What is a Startup Advisor and How Can They Help?

Getting your startup off the ground with expert advice

Are you unsure about your startup’s direction? Wondering where to turn when Google can’t help? Trying to determine whether you’re ready for the next big step? Perhaps a startup advisor is exactly what you need. But what exactly do they do, and how can they help your company?

“Startup advisor” isn’t typically an official title; just ask Brian Genide, Director of Incubation & Venture Development at The University of Toledo, and Norman Rapino, Executive Director of Rocket Innovations. The pair work regularly with entrepreneurs at the University of Toledo’s Launchpad Incubation, where they aim to find and nurture the next wave of startup talent and direct them toward helpful programs.

“My job is to be a tech hunter and find new technologies we can invest in, and potentially develop into a company or mitigate risk for the Office of Technology Transfer at The University of Toledo,” said Genide. “Our venture development group spends a lot of time working with intellectual property prototypes and conducting studies. We also work very closely with area companies that want to create something or do research to see if they can develop a product someone will buy. Our team leads the process and provides in-depth coaching for customer discovery and forming a business. We’re with them from planning stages to final execution.”

But for startup advisors, the goal isn’t just to cheer on the work of an entrepreneur. The advisors are there to help ensure that a project will be successful, and sometimes that means helping a company pivot or change course. Helping a founder understand the necessity of going in a new director can be a crucial part of an advisor’s role.

“We’re good at helping people figure out what doesn’t work,” said Rapino. “Sometimes, people need to know that what they’re working on has barriers they haven’t thought about. We can help people by saving them time and money. Realistic feedback can be very important if you’re an entrepreneur, because you can’t spend the next three years working on something that the market won’t use. We help people move things forward, but we also help them stop things that don’t work.”

Entrepreneurship can be a risky enterprise, and Rapino said his goal is often to help shield the founder and their company from the challenges of a market that he and Genide are all too familiar with. Even a good idea can require tweaks and changes in strategy, which is what the advisors are there for. And with the variety of resources available in Ohio — from the state’s nationally ranked accelerators to incubators like Launchpad, the Ohio University Innovation Center or the Hamilton County Development Company — startup advisors have plenty of places to direct young businesses.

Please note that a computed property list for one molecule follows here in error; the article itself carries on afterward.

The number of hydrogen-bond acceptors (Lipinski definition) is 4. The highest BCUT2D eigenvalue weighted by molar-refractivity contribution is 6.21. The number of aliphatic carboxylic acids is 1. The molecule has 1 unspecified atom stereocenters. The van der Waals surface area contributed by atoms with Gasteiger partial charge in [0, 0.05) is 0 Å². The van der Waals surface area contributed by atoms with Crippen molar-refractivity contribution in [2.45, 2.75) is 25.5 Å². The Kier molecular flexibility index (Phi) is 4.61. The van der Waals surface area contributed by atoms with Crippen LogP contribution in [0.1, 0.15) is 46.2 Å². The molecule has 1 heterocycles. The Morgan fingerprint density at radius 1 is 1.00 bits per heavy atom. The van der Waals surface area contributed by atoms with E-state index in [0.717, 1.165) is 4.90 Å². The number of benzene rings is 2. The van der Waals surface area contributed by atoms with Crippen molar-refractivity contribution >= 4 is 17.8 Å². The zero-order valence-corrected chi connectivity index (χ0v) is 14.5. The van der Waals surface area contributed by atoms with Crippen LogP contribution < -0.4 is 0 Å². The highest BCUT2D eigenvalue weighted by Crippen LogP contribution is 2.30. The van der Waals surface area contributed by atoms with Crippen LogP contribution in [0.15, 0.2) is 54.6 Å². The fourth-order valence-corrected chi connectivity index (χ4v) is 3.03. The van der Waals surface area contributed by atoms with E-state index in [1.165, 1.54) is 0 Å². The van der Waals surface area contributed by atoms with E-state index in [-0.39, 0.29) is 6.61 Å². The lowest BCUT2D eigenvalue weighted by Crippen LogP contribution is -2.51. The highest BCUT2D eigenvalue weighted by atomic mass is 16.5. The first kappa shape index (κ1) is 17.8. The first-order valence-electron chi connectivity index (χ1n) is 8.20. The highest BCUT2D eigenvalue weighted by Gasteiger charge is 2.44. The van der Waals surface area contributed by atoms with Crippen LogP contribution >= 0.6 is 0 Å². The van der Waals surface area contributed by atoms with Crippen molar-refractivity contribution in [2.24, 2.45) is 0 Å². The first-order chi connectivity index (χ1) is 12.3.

“We keep them safe,” said Rapino. “Because you can’t have a winner if people are heading toward disaster. We’re all about helping people succeed, and that takes time, energy and focus. So they can’t be working on things that don’t have a path to success. We don’t judge the idea. We help them identify the system in which it lives and where it can be successful. There are a lot of places throughout the state where that can happen.”

The startup advisors at Launchpad have worked with a variety of growing companies, including the team behind Guardian Medical, based in nearby Swanton. Their leaders met with Genide, who helped them find grant funding, plan their processes and work through validation. Tracy Momany, VP of plastic technologies, said the advisors’ direction was crucial to the company’s growth.

“We were looking for help with the grant, but we realized that Brian was really helpful with other things like finding sources of funding and working on our pitch deck,” said Momany. “His help certainly made a big difference. We needed help to get that grant funding and he introduced us to some of the other investment funds in the area. It was something we needed to do, but we just didn’t really have a good way in. It’s great to have a resource like that, and I really don’t know of any other good way to get that kind of information and experience.”

To find an advisor for your startup, no matter where in Ohio you’re based, contact the experts at Launchpad, JumpStart, Rev1 Ventures, TechGROWTH, CincyTech or The Entrepreneurial Center. And when you’ve got your plan together, check out our guide to Ohio’s startup scene.

Leave a Reply

This site uses Akismet to reduce spam. Learn how your comment data is processed.

%d bloggers like this: